Katie Laatikainen, Ph.D., weighs in on the United Kingdom's recent decision to leave the European Union.

On June 23, 2016, the United Kingdom voted to leave the European Union–a decision sure to have major global implications. To help make sense of this historic development, we spoke with Katie Laatikainen, Ph.D., professor of political science and author specializing in European affairs and politics.

Katie Laatikainen, Ph.D.

Katie Laatikainen, Ph.D.

What do you think of the United Kingdom’s decision? Did you anticipate it?

For those of us who study the European Union, there has been a slow build-up to this vote and an observable rise in euroskepticism over the last decade or so. Several treaty revisions have been rejected by referenda in various member states, including Ireland, France and the Netherlands. Other member states, including the United Kingdom, have negotiated opt-outs during treaty reforms that have deepened integration. But this is the first time in the 60-year history of the European Project that a member state has turned its back on the union altogether. The narrative of the E.U. is that it has integrated by addressing crises, but the slow build-up of discontent combined with the euro-crisis and the migrant crisis crossed a threshold in the business-as-usual E.U. approach.

Are you in touch with friends/colleagues about it? What are they saying?

We have been discussing this for months while the United States has been navel-gazing during our own political season. A colleague at LSE and I coauthored a blog about the implications of Brexit for diplomacy at the United Nations.

As for my colleagues in the U.K. with whom I collaborate, they worry about the impact this will have on their colleagues who hail from the continent, the students that in the past flocked to study in the U.K., and their own eligibility for the significant research funds that are distributed to university networks in the E.U. They will likely lose access to those.  It is a major blow to academia.

What do you think drove it?

There seems to be a reaction against globalizing forces of disruption, and the vote seems to hearken back to a world in which sovereignty was more firmly entrenched. The generational divide in the vote is rather telling. The E.U. became a symbol of a loss of control and an unaccountable bureaucracy.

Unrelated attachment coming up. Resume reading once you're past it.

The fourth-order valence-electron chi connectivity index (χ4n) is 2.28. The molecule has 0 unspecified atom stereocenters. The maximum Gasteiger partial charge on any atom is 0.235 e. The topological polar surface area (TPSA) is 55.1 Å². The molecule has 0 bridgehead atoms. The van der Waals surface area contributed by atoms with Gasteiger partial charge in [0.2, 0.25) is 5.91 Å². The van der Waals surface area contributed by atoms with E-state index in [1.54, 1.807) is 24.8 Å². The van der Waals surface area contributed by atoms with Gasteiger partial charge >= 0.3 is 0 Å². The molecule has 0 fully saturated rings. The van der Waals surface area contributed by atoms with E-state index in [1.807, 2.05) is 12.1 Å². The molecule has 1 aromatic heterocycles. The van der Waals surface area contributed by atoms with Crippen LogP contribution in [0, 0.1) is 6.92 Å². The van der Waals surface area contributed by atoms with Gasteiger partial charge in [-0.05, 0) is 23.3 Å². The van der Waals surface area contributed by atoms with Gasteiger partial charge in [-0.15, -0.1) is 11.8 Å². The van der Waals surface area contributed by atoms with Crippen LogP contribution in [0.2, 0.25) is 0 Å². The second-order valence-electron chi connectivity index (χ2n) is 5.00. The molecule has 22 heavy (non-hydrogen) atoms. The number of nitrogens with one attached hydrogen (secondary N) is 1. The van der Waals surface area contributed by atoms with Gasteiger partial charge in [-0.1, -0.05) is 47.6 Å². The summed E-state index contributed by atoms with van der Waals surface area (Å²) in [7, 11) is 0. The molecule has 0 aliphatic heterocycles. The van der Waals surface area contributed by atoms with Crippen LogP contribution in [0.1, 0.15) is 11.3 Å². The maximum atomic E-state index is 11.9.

What does it mean for Britain politically and economically?

Britain will likely invoke Article 50 of the Lisbon treaty on withdrawal of membership next week at a European Council meeting; then the E.U.’s 27 remaining members will meet without the U.K. to determine how to proceed.  Once the article is invoked, there is a two-year period to negotiate the divorce.  During that time, Britain remains a member of the E.U. and subject to its laws and regulations until the deadline of exit (unless it is unanimously agreed to extend it). Everything has to be negotiated, and this will be all-consuming and highly political. Unless there is an extension, at the end of two years, Britain will be out regardless of what arrangements have been negotiated but not agreed.

What does it mean for the EU?

This has emboldened euroskeptics in other countries to propose similar referenda.  The divide that we saw in Britain between the cosmopolitan, urban areas and the resistant rural areas can be widely applied across the continent.  This includes long-standing members of France and the Netherlands. Merkel in Germany has faced resistance for promoting a European vision as well in the aftermath of the refugee crisis.

This vote diminishes both the E.U. and Britain in broader world affairs, and arguably upsets the delicate balance that has allowed the E.U. to act collectively in foreign affairs. Germany becomes a much stronger pole within Europe, and that discomforts the French and the Poles to say nothing of the countries farther south that have been subject to German austerity demands during the bailouts. I strongly doubt that the E.U. will disappear, but we are in for a period of retrenchment.

What does it mean for other countries and markets?

When Europe is preoccupied internally, it has never been good for the rest of the world.  Small problems around the world will be allowed to fester and will become larger ones, which are much more difficult to address. This sense of insularity is emanating from the U.S. as well, and it compounds the global outlook.  If we see broader dynamics of retrenchment, and all the signs point in that direction from the U.S. to BRICs (Brazil, Russia, India, China and South Africa) to Europe, we are in for a very protracted slowdown globally and lots of regional instability.

What does it mean for the U.S. election?

Either it emboldens those who are eager to throw out the political class or it wakes them up to the costs of doing so.

Is there anything else you’d like to add? 

I wish this were not so shocking to Americans.  This has been building for months, but you wouldn’t know it here in the U.S. Sometimes by caring about politics far away, we can learn a different perspective on politics, how it is the same and how it is different, and in that way we just might come to care, or at least respect those on the other side of our own political divides.

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Todd Wilson
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